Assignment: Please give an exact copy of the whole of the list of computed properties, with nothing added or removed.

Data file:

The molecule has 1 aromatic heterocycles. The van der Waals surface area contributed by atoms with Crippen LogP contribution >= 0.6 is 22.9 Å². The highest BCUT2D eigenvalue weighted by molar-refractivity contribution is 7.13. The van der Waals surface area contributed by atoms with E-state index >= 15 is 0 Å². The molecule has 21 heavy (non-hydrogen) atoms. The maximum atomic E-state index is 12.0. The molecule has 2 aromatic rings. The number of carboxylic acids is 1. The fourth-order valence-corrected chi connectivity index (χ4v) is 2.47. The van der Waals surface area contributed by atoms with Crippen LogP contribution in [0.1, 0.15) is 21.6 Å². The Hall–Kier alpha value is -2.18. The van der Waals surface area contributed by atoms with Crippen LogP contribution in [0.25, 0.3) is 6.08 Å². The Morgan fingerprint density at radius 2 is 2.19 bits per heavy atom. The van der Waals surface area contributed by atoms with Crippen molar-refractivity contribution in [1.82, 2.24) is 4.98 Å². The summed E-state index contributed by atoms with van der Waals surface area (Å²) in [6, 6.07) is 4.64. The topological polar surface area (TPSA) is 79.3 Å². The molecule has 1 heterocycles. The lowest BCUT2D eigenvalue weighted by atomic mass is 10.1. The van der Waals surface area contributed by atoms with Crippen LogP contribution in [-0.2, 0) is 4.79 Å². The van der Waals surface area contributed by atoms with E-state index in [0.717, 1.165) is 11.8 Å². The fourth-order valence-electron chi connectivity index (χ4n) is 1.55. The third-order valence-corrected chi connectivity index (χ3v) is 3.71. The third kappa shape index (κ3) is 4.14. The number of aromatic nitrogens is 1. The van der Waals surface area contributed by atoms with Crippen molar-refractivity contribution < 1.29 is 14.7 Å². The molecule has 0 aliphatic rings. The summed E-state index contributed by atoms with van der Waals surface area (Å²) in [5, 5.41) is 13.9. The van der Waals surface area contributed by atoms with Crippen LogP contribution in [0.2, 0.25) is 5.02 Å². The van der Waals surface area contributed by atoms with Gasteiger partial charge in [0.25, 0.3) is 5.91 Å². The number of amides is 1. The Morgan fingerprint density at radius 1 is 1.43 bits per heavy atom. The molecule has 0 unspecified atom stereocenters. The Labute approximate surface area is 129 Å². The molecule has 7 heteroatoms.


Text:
The molecule has 1 aromatic heterocycles. The van der Waals surface area contributed by atoms with Crippen LogP contribution >= 0.6 is 22.9 Å². The highest BCUT2D eigenvalue weighted by molar-refractivity contribution is 7.13. The van der Waals surface area contributed by atoms with E-state index >= 15 is 0 Å². The molecule has 21 heavy (non-hydrogen) atoms. The maximum atomic E-state index is 12.0. The molecule has 2 aromatic rings. The number of carboxylic acids is 1. The fourth-order valence-corrected chi connectivity index (χ4v) is 2.47. The van der Waals surface area contributed by atoms with Crippen LogP contribution in [0.1, 0.15) is 21.6 Å². The Hall–Kier alpha value is -2.18. The van der Waals surface area contributed by atoms with Crippen LogP contribution in [0.25, 0.3) is 6.08 Å². The Morgan fingerprint density at radius 2 is 2.19 bits per heavy atom. The van der Waals surface area contributed by atoms with Crippen molar-refractivity contribution in [1.82, 2.24) is 4.98 Å². The summed E-state index contributed by atoms with van der Waals surface area (Å²) in [6, 6.07) is 4.64. The topological polar surface area (TPSA) is 79.3 Å². The molecule has 1 heterocycles. The lowest BCUT2D eigenvalue weighted by atomic mass is 10.1. The van der Waals surface area contributed by atoms with Crippen LogP contribution in [-0.2, 0) is 4.79 Å². The van der Waals surface area contributed by atoms with E-state index in [0.717, 1.165) is 11.8 Å². The fourth-order valence-electron chi connectivity index (χ4n) is 1.55. The third-order valence-corrected chi connectivity index (χ3v) is 3.71. The third kappa shape index (κ3) is 4.14. The number of aromatic nitrogens is 1. The van der Waals surface area contributed by atoms with Crippen molar-refractivity contribution < 1.29 is 14.7 Å². The molecule has 0 aliphatic rings. The summed E-state index contributed by atoms with van der Waals surface area (Å²) in [5, 5.41) is 13.9. The van der Waals surface area contributed by atoms with Crippen LogP contribution in [0.2, 0.25) is 5.02 Å². The van der Waals surface area contributed by atoms with Gasteiger partial charge in [0.25, 0.3) is 5.91 Å². The number of amides is 1. The Morgan fingerprint density at radius 1 is 1.43 bits per heavy atom. The molecule has 0 unspecified atom stereocenters. The Labute approximate surface area is 129 Å². The molecule has 7 heteroatoms.